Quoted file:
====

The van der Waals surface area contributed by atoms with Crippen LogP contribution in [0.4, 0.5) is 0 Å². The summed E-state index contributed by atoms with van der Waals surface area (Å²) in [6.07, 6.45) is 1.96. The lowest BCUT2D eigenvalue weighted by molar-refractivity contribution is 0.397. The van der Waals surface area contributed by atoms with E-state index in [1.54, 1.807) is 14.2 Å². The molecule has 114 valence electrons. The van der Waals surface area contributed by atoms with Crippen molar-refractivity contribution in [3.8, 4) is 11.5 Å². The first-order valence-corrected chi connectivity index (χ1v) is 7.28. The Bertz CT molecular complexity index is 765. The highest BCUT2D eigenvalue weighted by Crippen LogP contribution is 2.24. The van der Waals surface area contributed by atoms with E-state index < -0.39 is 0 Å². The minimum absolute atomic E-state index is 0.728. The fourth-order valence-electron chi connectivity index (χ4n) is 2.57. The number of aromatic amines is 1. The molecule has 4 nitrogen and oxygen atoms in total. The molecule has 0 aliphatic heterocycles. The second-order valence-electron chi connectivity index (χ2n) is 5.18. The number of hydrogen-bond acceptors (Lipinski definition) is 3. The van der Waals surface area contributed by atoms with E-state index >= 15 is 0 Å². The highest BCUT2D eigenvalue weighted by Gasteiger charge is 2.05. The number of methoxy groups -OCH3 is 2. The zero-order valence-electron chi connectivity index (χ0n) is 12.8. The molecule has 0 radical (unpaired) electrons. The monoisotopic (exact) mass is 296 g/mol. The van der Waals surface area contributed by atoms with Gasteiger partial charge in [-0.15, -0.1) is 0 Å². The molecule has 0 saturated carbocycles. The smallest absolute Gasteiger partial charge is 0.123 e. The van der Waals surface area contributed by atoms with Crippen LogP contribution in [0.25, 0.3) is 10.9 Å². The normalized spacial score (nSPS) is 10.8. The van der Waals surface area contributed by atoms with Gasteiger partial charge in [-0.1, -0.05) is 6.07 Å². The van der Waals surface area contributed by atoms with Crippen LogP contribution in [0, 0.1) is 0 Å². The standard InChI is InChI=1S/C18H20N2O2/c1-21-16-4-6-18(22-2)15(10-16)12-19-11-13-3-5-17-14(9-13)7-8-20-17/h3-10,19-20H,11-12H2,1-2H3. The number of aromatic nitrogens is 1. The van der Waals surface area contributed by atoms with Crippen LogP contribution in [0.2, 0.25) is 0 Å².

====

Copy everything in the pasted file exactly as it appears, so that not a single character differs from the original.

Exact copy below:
The van der Waals surface area contributed by atoms with Crippen LogP contribution in [0.4, 0.5) is 0 Å². The summed E-state index contributed by atoms with van der Waals surface area (Å²) in [6.07, 6.45) is 1.96. The lowest BCUT2D eigenvalue weighted by molar-refractivity contribution is 0.397. The van der Waals surface area contributed by atoms with E-state index in [1.54, 1.807) is 14.2 Å². The molecule has 114 valence electrons. The van der Waals surface area contributed by atoms with Crippen molar-refractivity contribution in [3.8, 4) is 11.5 Å². The first-order valence-corrected chi connectivity index (χ1v) is 7.28. The Bertz CT molecular complexity index is 765. The highest BCUT2D eigenvalue weighted by Crippen LogP contribution is 2.24. The van der Waals surface area contributed by atoms with E-state index < -0.39 is 0 Å². The minimum absolute atomic E-state index is 0.728. The fourth-order valence-electron chi connectivity index (χ4n) is 2.57. The number of aromatic amines is 1. The molecule has 4 nitrogen and oxygen atoms in total. The molecule has 0 aliphatic heterocycles. The second-order valence-electron chi connectivity index (χ2n) is 5.18. The number of hydrogen-bond acceptors (Lipinski definition) is 3. The van der Waals surface area contributed by atoms with E-state index >= 15 is 0 Å². The highest BCUT2D eigenvalue weighted by Gasteiger charge is 2.05. The number of methoxy groups -OCH3 is 2. The zero-order valence-electron chi connectivity index (χ0n) is 12.8. The molecule has 0 radical (unpaired) electrons. The monoisotopic (exact) mass is 296 g/mol. The van der Waals surface area contributed by atoms with Gasteiger partial charge in [-0.15, -0.1) is 0 Å². The molecule has 0 saturated carbocycles. The smallest absolute Gasteiger partial charge is 0.123 e. The van der Waals surface area contributed by atoms with Crippen LogP contribution in [0.25, 0.3) is 10.9 Å². The normalized spacial score (nSPS) is 10.8. The van der Waals surface area contributed by atoms with Gasteiger partial charge in [-0.1, -0.05) is 6.07 Å². The van der Waals surface area contributed by atoms with Crippen LogP contribution in [0, 0.1) is 0 Å². The standard InChI is InChI=1S/C18H20N2O2/c1-21-16-4-6-18(22-2)15(10-16)12-19-11-13-3-5-17-14(9-13)7-8-20-17/h3-10,19-20H,11-12H2,1-2H3. The number of aromatic nitrogens is 1. The van der Waals surface area contributed by atoms with Crippen LogP contribution in [0.2, 0.25) is 0 Å².